and this : The Most Important Dollar Chart In The World Is Saying That The Economic Crisis Is Finally Over

Dollar Becoming Positively Correlated With Risk Assets - Business Insider

I sometimes laff at ZH's editorial contradictions ; but this is really Folies Bergère class! 

Ze greeeeeat splits are back in style in 2013! 

And, we have part of the answer right here : 

Chartist Friend from Pittsburgh: Writers Love Charts Because Readers Can't Read Charts

So much for Dollar's UNUSUAL current positive correlation with risk assets... Nope, that is not true! 

Snoopy the Economist's picture

"Particularly, there is evidence that the People's Bank of China has been intervening to keep the yuan from appreciating."

Have you been watching the fed?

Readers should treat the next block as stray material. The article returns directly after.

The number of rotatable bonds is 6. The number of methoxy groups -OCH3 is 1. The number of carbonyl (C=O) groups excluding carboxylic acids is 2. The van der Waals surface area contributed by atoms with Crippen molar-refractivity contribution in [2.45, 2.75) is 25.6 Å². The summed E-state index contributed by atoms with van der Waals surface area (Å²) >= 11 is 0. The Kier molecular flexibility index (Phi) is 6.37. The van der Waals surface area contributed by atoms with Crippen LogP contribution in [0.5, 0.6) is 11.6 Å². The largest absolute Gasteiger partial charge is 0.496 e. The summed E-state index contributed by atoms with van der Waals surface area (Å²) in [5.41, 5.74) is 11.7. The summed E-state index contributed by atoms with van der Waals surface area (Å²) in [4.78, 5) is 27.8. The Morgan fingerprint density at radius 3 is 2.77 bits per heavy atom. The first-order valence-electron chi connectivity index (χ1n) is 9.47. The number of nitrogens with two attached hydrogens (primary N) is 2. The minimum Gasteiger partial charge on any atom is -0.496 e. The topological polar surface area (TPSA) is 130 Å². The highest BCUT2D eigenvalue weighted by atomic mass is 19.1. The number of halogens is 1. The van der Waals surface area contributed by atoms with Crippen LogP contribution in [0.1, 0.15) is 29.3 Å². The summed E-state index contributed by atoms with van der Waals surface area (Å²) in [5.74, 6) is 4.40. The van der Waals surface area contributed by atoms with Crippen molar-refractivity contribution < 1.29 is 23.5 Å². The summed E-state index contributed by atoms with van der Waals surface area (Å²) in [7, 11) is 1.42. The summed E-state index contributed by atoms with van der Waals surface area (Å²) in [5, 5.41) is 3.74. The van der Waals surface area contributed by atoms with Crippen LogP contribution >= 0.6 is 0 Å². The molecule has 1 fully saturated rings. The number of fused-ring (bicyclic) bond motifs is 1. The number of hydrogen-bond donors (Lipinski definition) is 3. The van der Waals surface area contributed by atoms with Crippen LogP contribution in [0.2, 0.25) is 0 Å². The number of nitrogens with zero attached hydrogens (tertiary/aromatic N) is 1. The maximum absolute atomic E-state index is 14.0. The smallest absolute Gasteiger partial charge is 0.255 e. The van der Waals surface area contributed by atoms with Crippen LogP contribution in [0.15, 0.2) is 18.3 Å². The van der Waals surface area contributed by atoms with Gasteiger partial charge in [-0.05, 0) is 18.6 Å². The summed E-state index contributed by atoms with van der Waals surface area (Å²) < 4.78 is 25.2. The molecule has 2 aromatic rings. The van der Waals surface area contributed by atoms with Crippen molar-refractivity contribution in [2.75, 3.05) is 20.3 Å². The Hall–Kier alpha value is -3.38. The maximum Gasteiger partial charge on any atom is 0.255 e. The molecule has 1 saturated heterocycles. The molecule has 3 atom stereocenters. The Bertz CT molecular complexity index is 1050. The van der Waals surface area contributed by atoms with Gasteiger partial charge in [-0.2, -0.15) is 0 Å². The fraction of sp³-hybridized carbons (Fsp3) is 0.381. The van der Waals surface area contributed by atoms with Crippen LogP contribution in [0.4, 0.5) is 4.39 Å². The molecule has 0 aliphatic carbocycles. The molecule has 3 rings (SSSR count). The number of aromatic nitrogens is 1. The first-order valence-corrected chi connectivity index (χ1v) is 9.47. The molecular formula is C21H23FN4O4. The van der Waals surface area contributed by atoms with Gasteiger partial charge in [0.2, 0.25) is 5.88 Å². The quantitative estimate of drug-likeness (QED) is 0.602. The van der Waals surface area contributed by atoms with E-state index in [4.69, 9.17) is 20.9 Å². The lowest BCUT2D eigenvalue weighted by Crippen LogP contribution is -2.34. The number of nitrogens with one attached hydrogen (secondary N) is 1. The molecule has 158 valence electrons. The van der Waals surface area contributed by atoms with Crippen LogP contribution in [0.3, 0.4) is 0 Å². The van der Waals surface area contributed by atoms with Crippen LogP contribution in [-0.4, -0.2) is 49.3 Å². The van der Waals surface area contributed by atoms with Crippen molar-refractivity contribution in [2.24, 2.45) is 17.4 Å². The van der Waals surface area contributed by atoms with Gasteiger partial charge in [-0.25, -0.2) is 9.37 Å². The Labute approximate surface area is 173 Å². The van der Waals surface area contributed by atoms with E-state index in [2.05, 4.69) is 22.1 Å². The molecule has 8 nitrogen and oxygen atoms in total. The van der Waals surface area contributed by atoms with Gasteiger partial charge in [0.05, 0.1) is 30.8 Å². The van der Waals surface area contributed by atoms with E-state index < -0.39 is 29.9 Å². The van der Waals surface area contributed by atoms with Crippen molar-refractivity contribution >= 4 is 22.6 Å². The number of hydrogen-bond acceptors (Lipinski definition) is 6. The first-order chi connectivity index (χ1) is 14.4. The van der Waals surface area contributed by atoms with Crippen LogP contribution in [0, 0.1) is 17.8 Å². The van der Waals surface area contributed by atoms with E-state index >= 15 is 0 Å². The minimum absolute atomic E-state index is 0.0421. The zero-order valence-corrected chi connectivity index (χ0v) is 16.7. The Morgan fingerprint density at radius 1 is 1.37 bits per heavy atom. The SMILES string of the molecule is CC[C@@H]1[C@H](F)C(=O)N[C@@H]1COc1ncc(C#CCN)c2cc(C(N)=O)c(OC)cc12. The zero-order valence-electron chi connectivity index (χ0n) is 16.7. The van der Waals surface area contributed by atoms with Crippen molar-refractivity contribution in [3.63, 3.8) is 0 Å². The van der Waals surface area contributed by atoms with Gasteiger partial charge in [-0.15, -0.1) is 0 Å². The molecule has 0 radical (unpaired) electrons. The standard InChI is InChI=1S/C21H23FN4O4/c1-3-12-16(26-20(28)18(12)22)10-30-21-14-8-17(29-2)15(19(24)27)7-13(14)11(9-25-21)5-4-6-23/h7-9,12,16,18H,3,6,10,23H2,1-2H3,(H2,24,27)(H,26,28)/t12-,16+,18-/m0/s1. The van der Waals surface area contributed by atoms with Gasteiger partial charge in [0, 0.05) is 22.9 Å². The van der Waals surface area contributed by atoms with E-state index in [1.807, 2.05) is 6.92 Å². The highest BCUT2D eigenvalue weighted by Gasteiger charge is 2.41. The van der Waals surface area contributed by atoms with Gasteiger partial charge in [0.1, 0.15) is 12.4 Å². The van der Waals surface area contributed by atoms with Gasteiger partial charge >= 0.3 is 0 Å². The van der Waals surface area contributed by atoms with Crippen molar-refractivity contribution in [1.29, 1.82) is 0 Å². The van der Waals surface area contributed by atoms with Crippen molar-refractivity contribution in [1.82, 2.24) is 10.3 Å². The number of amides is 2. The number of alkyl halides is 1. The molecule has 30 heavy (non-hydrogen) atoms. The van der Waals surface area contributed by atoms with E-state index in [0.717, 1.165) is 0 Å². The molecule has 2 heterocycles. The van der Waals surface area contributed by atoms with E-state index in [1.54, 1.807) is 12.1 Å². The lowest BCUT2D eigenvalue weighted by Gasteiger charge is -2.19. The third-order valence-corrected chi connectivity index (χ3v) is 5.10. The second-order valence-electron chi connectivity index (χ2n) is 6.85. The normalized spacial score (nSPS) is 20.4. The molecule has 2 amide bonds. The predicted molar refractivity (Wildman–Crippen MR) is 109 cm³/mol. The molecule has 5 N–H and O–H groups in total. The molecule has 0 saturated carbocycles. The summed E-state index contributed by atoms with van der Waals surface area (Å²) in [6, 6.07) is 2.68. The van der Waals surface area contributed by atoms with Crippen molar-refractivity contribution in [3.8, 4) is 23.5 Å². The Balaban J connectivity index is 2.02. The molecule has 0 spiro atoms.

Edward Fiatski's picture

This is the end of the world chart - China's copper imports -27-30%.

Fick Mich!

Oldwood's picture

So does this mean that all of the Chinese made crap is getting even cheaper? I certainly hope so as my income is falling and while i need none of this shit, maybe having two flat screens in my bathroom will make me feel better about myself. Winning!

Floodmaster's picture

i need none of this shit... only if you can live like Diogenes

ilovechina's picture

The trade data is a pile of horse poo

Money is smuggled into china through trade, export invoicing. My name is Bo Xi Lai - you want to bring 1 billion dollars into China mr foreign investor. OK I'll sell you an empty container for one billion, get vat return on it from central government. You put 50 million USD in Singapore for me. Boom, 1 billion recorded as exports.

Money is smuggled out of China through trade. My name is Bo Xi Lai - i need to get 1 billion usd out of China as I am going to be taken down. OK, I'll sell you 2 billion USD worth of goods, you pay me 1 billion, wack one billion in London. Boom, exports under recorded.